Spank the Monkey Arete

Brad Gobright hugs tight on The Backbone (5.13a) of the Monkey.

I first met Brad many years ago, while climbing in Joshua Tree and the Sierra Nevada mountain range of California. He initially came off as your average dirtbag climber nomadically seeking out hard rock routes. His very unassuming presence, goofy personality and pastry focused diet made Brad seem a pretty average but quirky guy in this community. After spending many months trading belays and witnessing his graceful finesse on the rock, it was obvious there was something special about his gifts. Brad absolutely lives for the experience to climb on rock, he is obsessed. He also likes to climb without a rope, quite a lot actually, sometimes free-soloing several thousand feet on very technical terrain with calm and cool demeanor. Despite his young age, every move he makes reflects decades of rock climbing experience in the body of a young determined man. His confidence and skill in the vertical world make it obvious he’s been going up his whole life, which he pretty much has been since his infancy. Examining the impressive resume of climbing achievements in his short 25 years of life, and his prowess as a well rounded athlete and committed climber is inspiring beyond words. As is the case with many climbers, Brad tends to fly under the radar of mainstream publicity living out of a small hatchback Civic traversing the country and living in Yosemite to work on first ascents and big wall projects. He is driven by a fearless psyche, which I can only try to comprehend, always surrounding himself with the best climbers in the world who add to the stoke of his internal fire.

Scott Bennett with his on-sight lead of The North Face (5.12a) of the Monkey Face.

Scott Bennett with his on-sight lead on The North Face (5.12a) of the Monkey Face, a 200 foot stretcher in length.

Scott Bennett is one of his many incredible climbing partners, who also quietly boasts an adventurous and experienced background. He’s been published in climbing media for his alpine achievements and speedy ascents which all require a good set of lungs and endurance. His energy level seems to never fade or falter, sometimes going for long runs at the end of a very hard day of climbing to train. Some professional athletes appear to be either motivated by fame or fortune, but in the world of rock climbing very few ever achieve this type of recognition. The lifestyle of being a dirtbag isn’t “popular” so to speak and for that reason it attracts a certain type of person committed to their discipline for intrinsic reasons. This is why climbing remains a very pure and honest passion pursuit. Brad and Scott are an incredible duo when teamed up, fueled by shared dreams and goals of climbing longer, harder and more technical routes for the sake of improving their craft and pushing their limits. I met up with these two rock junkies back in the summer of 2011, as they were passing through Smith Rock State Park looking for hard sends to complete and new speed climbing records to shatter. Which is essentially, what they did… Both climbers, boldly on-sight free soloed the 3 amazing pitches of Zebra Zion in crisp cool summer conditions (read: very hot and undesirable temps), and got the red point sends of The Quickening 5.12d (for Scott) and The Backbone 5.13a (for Brad). Of course many other feats were accomplished, such as Brad’s new speed solo ascent of the classic Monkey Face tower (over 300 feet of vertical gain) in an impressive 3.25 minutes, without a rope. Scott also established a new mixed endurance speed record of the “Monkey to Monkey” time in just under 22 minutes. This challenge was a mixed race of running and climbing, starting on the plastic monkey boulder from the Bivouac campground and ending atop the real Monkey Face in similar fashion as Brad. After crushing dozens of other routes in the park, these two set off on their respective paths to bigger projects in Yosemite and Patagonia. Much thanks to both gentleman for allowing me to capture and witness their impressive and life long passion of ascending rock. Here is some evidence of their accomplishments.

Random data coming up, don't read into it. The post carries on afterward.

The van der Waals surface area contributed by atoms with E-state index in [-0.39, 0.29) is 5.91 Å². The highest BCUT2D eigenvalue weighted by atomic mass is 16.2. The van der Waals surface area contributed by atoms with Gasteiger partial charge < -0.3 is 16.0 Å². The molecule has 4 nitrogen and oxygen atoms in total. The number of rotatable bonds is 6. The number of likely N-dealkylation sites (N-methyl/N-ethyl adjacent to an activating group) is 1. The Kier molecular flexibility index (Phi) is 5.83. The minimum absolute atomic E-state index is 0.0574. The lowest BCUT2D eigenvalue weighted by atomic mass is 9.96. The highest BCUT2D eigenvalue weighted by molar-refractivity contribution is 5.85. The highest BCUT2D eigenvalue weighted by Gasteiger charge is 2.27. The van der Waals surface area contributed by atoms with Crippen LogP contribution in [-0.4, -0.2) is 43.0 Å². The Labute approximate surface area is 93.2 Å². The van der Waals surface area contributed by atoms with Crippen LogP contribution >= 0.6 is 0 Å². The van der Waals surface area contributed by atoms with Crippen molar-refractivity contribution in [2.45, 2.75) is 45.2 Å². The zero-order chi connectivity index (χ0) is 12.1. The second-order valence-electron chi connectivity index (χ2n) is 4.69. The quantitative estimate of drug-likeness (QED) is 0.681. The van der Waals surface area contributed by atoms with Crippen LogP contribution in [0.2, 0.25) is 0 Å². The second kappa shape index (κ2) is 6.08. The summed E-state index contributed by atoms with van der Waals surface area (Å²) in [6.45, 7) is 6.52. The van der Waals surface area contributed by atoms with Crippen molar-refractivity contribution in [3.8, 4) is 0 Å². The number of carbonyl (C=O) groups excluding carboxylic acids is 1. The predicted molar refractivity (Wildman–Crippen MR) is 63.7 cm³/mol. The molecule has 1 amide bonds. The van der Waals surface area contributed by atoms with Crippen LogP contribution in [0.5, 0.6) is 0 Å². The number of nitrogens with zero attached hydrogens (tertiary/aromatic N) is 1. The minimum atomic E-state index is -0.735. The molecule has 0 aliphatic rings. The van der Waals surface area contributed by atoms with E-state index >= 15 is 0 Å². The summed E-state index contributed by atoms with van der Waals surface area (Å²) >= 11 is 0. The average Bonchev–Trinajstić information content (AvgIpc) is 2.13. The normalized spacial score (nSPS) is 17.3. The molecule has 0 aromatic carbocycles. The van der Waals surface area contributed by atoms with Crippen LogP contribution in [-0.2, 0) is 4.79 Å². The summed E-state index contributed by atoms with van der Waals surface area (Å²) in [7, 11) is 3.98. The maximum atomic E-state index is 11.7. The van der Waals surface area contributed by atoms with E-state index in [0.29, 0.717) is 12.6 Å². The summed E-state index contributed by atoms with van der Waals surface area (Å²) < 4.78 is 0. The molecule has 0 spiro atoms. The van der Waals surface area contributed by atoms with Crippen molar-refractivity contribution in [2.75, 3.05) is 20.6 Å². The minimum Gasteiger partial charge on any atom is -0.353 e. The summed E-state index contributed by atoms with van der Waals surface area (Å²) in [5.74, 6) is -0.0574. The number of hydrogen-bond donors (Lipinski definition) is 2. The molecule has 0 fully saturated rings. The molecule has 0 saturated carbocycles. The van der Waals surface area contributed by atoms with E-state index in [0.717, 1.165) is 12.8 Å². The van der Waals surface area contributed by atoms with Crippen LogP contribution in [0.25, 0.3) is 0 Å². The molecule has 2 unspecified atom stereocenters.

Spank the Monkey Arete

Scott Bennett on the sharp end of The Backbone (5.13a).

Spank the Monkey Arete

Brad Gobright nearing the top of The Backbone (5.13a).

Brad Gobright working through the long overhung moves on Aggro Monkey (5.13b).

Brad Gobright working through the long overhung moves on Aggro Monkey (5.13b).

Brad Gobright setting the new standard of speed climbing on the Monkey. He was able to climb the 300 vertical feet, without a rope, in 3.25 minutes, the current speed record on this infamous feature.

Brad Gobright setting the new standard of speed climbing the Monkey. He was able to climb the 300 vertical feet of The Pioneers Route (without a rope) in 3.25 minutes. The time stands as the Monkey’s fastest ascent.

Scott Bennett improving his speed solo ascent time on the monkey, sans ropes.

Scott Bennett improving his speed solo ascent time on the Monkey, sans ropes.